Impact of Informed Consent on Medical Malpractice Lawsuits

John Fisher
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Stopping Medical Injustice

When a doctor proposes a medical procedure or treatment to a patient, the doctor must inform the patient fully about the risks involved.  This is known as “informed consent.”  If informed consent is not obtained from a patient and that patient is injured, there may be grounds for the patient to sue the doctor for medical malpractice.

 

Informed consent is how doctors provide essential information about the procedure to the patient and obtaining the patient’s agreement to complete a certain medical procedure or treatment.  Since most medical procedures or treatments involve some risk, it is the doctor’s responsibility to inform the patient of those risks.  The doctor should give the patient information about the particular procedure or treatment they will be undergoing so that the patient can decide whether they should allow the treatment, procedure, or test to be performed.

 

Typically a doctor has the patient sign a form that gives details about the treatment or procedure.  However, simply signing the form does not automatically mean that the patient gave informed consent.  The doctor must discuss the procedure or treatment with the patient and ensure that the patient understands to the greatest extent possible the risks he or she will face while undergoing the treatment or procedure.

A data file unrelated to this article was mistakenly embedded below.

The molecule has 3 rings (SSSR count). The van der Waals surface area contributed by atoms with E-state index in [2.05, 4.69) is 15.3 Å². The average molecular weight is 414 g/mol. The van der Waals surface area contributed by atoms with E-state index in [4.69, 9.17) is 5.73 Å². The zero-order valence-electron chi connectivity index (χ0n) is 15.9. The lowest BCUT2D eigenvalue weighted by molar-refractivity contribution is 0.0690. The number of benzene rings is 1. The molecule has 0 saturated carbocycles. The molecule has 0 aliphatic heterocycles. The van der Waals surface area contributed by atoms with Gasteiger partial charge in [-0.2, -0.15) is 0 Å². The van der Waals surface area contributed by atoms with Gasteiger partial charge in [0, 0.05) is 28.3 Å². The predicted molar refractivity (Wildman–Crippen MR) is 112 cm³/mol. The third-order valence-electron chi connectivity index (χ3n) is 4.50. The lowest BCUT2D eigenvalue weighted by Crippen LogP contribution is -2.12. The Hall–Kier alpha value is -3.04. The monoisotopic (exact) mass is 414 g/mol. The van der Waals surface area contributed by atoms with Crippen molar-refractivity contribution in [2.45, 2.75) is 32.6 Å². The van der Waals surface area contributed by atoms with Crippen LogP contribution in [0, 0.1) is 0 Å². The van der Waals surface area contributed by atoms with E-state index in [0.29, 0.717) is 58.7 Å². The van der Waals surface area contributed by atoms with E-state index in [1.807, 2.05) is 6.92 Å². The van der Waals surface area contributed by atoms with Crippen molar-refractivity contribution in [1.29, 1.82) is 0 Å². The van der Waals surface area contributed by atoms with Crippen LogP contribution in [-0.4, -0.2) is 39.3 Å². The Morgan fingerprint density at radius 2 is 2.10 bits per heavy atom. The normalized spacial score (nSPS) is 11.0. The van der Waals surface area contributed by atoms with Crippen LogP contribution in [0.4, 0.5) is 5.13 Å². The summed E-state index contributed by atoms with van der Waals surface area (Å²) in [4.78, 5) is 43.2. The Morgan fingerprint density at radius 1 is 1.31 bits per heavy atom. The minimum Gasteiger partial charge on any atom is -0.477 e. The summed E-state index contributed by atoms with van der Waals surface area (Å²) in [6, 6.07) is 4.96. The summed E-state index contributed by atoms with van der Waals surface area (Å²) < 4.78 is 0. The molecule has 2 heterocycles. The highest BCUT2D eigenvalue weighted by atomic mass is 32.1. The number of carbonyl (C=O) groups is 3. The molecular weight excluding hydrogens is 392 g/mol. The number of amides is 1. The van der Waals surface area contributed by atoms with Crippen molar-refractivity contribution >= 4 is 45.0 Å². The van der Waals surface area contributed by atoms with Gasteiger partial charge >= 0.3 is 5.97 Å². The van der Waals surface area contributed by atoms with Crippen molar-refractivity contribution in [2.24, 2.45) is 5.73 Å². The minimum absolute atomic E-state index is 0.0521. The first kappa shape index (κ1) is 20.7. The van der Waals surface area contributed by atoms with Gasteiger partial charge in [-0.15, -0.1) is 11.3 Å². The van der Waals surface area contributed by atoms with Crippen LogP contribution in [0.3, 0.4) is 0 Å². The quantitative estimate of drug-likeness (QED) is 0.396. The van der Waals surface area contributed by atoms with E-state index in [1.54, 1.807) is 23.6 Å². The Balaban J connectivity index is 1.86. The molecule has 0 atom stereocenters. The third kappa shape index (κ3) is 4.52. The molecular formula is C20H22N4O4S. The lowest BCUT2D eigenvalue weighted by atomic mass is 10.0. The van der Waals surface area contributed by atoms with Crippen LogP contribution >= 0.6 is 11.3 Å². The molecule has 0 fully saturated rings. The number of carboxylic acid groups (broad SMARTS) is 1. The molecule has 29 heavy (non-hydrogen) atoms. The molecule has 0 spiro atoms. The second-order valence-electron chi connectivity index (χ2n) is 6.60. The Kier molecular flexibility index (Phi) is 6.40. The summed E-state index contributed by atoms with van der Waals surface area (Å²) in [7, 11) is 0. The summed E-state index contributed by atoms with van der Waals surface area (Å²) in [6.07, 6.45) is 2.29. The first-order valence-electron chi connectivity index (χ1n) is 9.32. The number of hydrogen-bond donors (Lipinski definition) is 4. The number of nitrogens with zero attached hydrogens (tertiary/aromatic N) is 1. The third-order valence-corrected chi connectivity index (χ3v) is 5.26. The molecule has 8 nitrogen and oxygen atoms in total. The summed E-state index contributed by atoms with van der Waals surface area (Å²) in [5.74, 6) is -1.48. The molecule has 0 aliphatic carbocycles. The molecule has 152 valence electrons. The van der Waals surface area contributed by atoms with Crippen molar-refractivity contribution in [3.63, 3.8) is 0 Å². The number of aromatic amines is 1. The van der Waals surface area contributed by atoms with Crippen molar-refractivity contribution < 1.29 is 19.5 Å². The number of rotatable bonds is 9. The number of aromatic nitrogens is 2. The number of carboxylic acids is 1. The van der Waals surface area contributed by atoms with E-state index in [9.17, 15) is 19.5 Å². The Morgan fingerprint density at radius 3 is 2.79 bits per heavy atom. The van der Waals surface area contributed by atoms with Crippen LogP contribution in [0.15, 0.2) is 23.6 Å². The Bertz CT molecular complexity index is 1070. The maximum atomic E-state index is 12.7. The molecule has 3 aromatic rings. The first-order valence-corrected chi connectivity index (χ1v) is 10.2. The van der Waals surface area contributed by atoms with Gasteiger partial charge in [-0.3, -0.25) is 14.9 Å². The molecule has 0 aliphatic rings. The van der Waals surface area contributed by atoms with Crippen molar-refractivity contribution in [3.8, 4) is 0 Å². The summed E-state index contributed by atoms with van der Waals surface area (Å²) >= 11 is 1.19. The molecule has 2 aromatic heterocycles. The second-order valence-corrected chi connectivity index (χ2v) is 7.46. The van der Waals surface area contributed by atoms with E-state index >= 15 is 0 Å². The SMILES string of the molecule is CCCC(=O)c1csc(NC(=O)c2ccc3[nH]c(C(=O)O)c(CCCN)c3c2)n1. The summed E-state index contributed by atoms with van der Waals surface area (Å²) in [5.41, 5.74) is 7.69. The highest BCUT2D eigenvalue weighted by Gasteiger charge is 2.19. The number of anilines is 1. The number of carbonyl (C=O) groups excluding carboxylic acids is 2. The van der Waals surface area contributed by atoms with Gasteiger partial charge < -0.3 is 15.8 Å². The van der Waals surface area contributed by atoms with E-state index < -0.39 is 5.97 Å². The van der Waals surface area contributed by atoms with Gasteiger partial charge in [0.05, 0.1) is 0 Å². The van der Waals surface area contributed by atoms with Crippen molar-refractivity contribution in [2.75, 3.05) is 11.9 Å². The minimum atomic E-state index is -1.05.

When telling the patient about the risks involved with a certain procedure or treatment the doctor does not have to tell the patient about every possible thing that may happen as a result.  However they must inform the patient about the risks that are most important.  Additionally, there are cases where informed consent is not required, such as emergencies or the patient is emotionally fragile.  In cases of emergencies the doctor must act quickly to save a life and there is no time to describe the risks.  Where the patient is too emotionally distressed and would refuse needed treatment the doctor may withhold some information but later the doctor needs to show a clear reason why the risks were not disclosed to the patient.

 

Obtaining informed consent is crucial.  If informed consent is not given and the patient would not have gone through with the treatment or procedure had he or she known about the risks, the patient may have a claim for medical malpractice.

 

But what do you think?  I would love to hear from you!  Leave a comment or I also welcome your phone call on my toll-free cell at 1-866-889-6882 or you can drop me an e-mail at jfisher@fishermalpracticelaw.com .  You are always welcome to request my FREE book, The Seven Deadly Mistakes of Malpractice Victims, at the home page of my website at www.protectingpatientrights.com. 

 

 

 

1 Comments
really very good....
by Medical malpractice attorneys new york April 22, 2013 at 06:47 AM
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